Farming Systems Trial
The Farming Systems
Throughout its long history, the FST has contained three core farming systems, each of which features diverse management practices: a manure-based organic system, a legume-based organic system, and a synthetic input-based conventional system. We selected corn and soybean production as our research focus because large tracts of land, particularly in our region and the Midwest, are devoted to the production of these crops. Corn and soybean acreage comprised 49% of the total cropland in the U.S. in 2007. Other grains made up 21%, forages 22% and vegetables just 1.5%.
Organic Manure: This system represents an organic dairy or beef operation. It features a long rotation including both annual feed grain crops and perennial forage crops. The system’s fertility is provided by leguminous cover crops and periodic applications of manure or composted manure. This diverse rotation is also the primary line of defense against pests.
Organic Legume: This system represents an organic cash grain system. It features a mid-length rotation consisting of annual grain crops and cover crops. The system’s sole source of fertility is leguminous cover crops and the rotation provides the primary line of defense against pests.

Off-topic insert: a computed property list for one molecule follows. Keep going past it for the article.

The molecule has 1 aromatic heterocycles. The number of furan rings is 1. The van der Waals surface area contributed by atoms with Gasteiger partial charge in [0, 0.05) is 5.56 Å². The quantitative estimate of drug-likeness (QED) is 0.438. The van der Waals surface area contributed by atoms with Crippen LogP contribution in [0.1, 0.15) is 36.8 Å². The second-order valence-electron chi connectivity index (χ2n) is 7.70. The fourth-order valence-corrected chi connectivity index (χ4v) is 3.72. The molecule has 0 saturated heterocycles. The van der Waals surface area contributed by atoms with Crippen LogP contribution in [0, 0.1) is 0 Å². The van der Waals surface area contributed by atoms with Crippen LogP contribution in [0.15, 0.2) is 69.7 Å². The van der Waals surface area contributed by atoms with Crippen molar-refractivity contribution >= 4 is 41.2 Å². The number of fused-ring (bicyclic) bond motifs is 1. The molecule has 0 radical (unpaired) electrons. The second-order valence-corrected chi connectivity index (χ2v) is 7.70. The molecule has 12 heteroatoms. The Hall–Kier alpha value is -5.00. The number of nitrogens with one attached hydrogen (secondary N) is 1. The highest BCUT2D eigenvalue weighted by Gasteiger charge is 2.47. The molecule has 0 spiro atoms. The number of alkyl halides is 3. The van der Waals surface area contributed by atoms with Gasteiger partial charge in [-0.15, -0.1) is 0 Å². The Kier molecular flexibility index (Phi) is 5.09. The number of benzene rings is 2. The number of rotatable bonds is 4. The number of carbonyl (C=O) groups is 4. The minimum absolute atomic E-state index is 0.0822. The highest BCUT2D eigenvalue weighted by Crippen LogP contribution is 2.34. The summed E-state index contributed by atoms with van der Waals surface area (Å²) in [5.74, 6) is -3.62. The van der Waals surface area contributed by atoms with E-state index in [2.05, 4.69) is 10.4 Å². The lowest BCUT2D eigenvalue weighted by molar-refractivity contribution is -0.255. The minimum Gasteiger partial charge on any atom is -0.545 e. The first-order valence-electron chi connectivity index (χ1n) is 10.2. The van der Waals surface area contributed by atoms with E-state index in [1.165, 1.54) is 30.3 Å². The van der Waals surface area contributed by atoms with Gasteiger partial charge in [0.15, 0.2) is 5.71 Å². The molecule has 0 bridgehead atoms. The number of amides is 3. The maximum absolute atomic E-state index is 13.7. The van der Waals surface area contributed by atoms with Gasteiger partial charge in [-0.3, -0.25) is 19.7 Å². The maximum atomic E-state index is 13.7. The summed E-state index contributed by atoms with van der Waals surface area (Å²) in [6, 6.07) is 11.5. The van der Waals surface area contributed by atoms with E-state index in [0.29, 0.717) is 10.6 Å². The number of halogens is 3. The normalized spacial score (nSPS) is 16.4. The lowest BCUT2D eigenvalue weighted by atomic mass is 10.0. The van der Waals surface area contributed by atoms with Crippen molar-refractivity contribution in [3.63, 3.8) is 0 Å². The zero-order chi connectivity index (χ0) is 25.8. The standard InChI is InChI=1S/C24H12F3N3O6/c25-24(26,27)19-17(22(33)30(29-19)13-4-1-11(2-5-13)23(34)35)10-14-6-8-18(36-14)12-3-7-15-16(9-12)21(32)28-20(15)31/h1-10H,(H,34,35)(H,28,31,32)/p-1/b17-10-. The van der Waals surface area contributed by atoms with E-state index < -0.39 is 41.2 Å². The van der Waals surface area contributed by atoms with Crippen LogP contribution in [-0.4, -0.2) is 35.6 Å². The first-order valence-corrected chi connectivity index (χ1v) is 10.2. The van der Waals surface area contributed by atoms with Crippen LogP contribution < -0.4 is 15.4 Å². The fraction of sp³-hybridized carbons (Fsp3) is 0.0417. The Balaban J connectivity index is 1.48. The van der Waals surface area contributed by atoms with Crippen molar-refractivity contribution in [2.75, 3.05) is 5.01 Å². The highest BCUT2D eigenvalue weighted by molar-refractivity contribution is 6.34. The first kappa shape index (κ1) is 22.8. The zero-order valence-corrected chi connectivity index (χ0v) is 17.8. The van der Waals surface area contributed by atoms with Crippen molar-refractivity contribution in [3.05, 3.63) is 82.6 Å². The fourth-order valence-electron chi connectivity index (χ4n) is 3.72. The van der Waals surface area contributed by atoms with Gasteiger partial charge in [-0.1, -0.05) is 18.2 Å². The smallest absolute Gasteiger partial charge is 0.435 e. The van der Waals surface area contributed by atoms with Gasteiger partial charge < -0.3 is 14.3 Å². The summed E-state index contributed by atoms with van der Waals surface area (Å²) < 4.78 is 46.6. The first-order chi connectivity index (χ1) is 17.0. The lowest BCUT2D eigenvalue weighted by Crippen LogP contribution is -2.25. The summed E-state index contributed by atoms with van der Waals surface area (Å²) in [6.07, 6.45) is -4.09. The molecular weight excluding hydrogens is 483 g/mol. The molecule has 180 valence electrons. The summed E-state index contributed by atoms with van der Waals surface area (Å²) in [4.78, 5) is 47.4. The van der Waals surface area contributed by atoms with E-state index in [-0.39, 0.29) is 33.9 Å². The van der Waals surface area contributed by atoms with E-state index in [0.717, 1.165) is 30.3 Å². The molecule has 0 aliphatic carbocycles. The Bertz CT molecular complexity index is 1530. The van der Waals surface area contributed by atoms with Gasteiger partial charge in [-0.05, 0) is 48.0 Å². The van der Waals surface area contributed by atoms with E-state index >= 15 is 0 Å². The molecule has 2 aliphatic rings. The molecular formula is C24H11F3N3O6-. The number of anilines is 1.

Conventional Synthetic: This system represents the majority of grain farms in the U.S. It relies on synthetic nitrogen for fertility, and weeds are controlled by synthetic herbicides selected by and applied at rates recommended by Penn State University Cooperative Extension. In 2008, genetically modified (GM) corn and soybeans were added to this system.
No-Till Systems: Each of the major systems was divided into two in 2008 to compare traditional tillage with no-till practices. The organic systems utilize our innovative no-till roller/crimper, and the no-till conventional system relies on current, widespread practices of herbicide applications and no-till specific equipment.
A note on crop rotations
The crop rotations in the organic systems are more diverse than in the conventional systems, including up to seven crops in eight years (compared to two conventional crops in two years). While this means that conventional systems produce more corn or soybeans because they occur more often in the rotation, organic systems produce a more diverse array of food and nutrients and are better positioned to produce yields, even in adverse conditions.